Forced sterilisation of Roma women is inhuman and degrading but not discriminatory

IG & Ors v Slovakia [2012] ECHR 1910 (13 November 2012)


The European Court of Human Rights has again declined to rule on whether the forced sterilisation of Roma women in Slovakia constitutes discrimination under article 14 of the European Human Rights Convention. This is the third such forced sterilisation case to come before the Court. The Court held that the sterilisation of two Roma women constituted inhuman and degrading treatment, and that Slovakia had violated the women’s right to respect for private and family life. The Court awarded damages and costs to the applicants. The claim of a third woman was struck out due to her death. The Court denied her children’s standing to continue the application on her behalf.


The three applicants were Roma women who, between the years 1999 and 2002, were sterilised without their knowledge by doctors in the Krompachy public hospital. The women were sterilised by tubal ligation immediately after giving birth by caesarean section.

While in the hospital, the women were accommodated separately from non-Roma women, in what were called “Gypsy rooms”. They were not permitted to use the same bathrooms and toilets as non-Roma women, and could not enter the common dining room.

A 2003 report, Body and soul: Forced and coercive sterilization and other assaults on Roma reproductive freedom in Slovakia, was used as evidence before the Court. It included an interview with the Krompachy Hospital Chief Gynaecologist in which he stated, “Roma did not know the value of work, that they abused the social welfare system and that they had children simply to obtain more social welfare”.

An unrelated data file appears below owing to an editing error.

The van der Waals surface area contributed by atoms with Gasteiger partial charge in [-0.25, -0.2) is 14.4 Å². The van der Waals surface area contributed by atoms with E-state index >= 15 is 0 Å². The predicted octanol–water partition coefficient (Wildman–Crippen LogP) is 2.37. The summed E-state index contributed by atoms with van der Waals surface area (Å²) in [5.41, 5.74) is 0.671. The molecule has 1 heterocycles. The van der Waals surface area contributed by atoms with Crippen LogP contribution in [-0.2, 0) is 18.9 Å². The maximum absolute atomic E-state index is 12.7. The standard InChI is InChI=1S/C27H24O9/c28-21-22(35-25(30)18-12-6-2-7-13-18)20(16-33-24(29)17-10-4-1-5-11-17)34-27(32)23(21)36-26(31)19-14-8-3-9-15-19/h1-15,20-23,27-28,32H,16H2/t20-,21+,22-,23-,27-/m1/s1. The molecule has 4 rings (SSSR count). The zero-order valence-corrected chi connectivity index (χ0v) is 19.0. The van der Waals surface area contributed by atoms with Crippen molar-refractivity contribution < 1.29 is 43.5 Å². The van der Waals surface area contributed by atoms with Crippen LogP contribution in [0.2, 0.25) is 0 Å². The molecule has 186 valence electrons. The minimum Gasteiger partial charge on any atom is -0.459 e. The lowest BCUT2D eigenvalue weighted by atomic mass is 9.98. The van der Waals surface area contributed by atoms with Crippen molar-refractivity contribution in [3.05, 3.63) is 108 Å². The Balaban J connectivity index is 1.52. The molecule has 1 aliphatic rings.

After a criminal investigation into the applicants’ cases was discontinued by the Slovakian authorities, the women repeatedly applied to have the investigation reopened. The case was closed in 2008 without any criminal charges being laid. All three applicants brought individual civil proceedings against the hospital. Only second applicant’s action was successful. She was awarded EUR 1,593.30 in compensation.

The women submitted an application with the Court against the Slovak Republic on 27 April 2004. They alleged breaches of their rights to be free from inhuman and degrading treatment (article 3), to respect for private and family life (article 8), to marry (article 12), and to an effective remedy (article 13). They also alleged that their forced sterilisation was a result of discrimination (article 14).


Standing of the third applicant

Under article 34, only individual victims of Convention violations can petition the Court. In the case of a deceased victim, the Court will consider whether (i) persons seeking to continue their case are close family members, (ii) the rights in question are “transferable”, and (iii) the case involves an important question of general interest that the court should consider notwithstanding the applicant’s death.

The Court held that the third applicant’s children could not continue the action based on previous decisions that found articles 3, 8, 12 and 14 constituted rights linked to a victim’s person that were non-transferable. As the third applicant’s case was similar to that of the first and second, the Court found that there was no general interest in considering her claim. Judge Bratza dissented with this decision, arguing that the “disturbing circumstances of the case” and the need to respect the third applicant’s human rights warranted its continuation by her children.

Convention violations